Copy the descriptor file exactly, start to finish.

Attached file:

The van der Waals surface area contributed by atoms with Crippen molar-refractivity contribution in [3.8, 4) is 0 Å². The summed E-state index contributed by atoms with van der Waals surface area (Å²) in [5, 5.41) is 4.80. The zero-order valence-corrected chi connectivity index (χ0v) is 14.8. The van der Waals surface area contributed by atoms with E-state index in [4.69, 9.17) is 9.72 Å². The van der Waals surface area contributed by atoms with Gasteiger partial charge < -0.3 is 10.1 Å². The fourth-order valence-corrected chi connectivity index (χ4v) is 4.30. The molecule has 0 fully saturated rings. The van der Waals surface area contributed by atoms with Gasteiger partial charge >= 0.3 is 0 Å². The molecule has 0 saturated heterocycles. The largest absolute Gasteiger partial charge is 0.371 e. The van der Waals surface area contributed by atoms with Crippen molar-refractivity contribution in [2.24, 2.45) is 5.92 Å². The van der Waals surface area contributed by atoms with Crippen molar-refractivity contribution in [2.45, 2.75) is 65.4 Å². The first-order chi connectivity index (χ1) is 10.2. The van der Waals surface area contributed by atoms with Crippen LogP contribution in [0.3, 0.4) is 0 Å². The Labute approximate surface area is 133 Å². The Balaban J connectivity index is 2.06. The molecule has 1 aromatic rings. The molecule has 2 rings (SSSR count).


The van der Waals surface area contributed by atoms with Crippen molar-refractivity contribution in [3.8, 4) is 0 Å². The summed E-state index contributed by atoms with van der Waals surface area (Å²) in [5, 5.41) is 4.80. The zero-order valence-corrected chi connectivity index (χ0v) is 14.8. The van der Waals surface area contributed by atoms with E-state index in [4.69, 9.17) is 9.72 Å². The van der Waals surface area contributed by atoms with Gasteiger partial charge < -0.3 is 10.1 Å². The fourth-order valence-corrected chi connectivity index (χ4v) is 4.30. The molecule has 0 fully saturated rings. The van der Waals surface area contributed by atoms with Gasteiger partial charge >= 0.3 is 0 Å². The molecule has 0 saturated heterocycles. The largest absolute Gasteiger partial charge is 0.371 e. The van der Waals surface area contributed by atoms with Crippen molar-refractivity contribution in [2.24, 2.45) is 5.92 Å². The van der Waals surface area contributed by atoms with Crippen molar-refractivity contribution in [2.45, 2.75) is 65.4 Å². The first-order chi connectivity index (χ1) is 10.2. The van der Waals surface area contributed by atoms with Crippen LogP contribution in [0.3, 0.4) is 0 Å². The Labute approximate surface area is 133 Å². The Balaban J connectivity index is 2.06. The molecule has 1 aromatic rings. The molecule has 2 rings (SSSR count).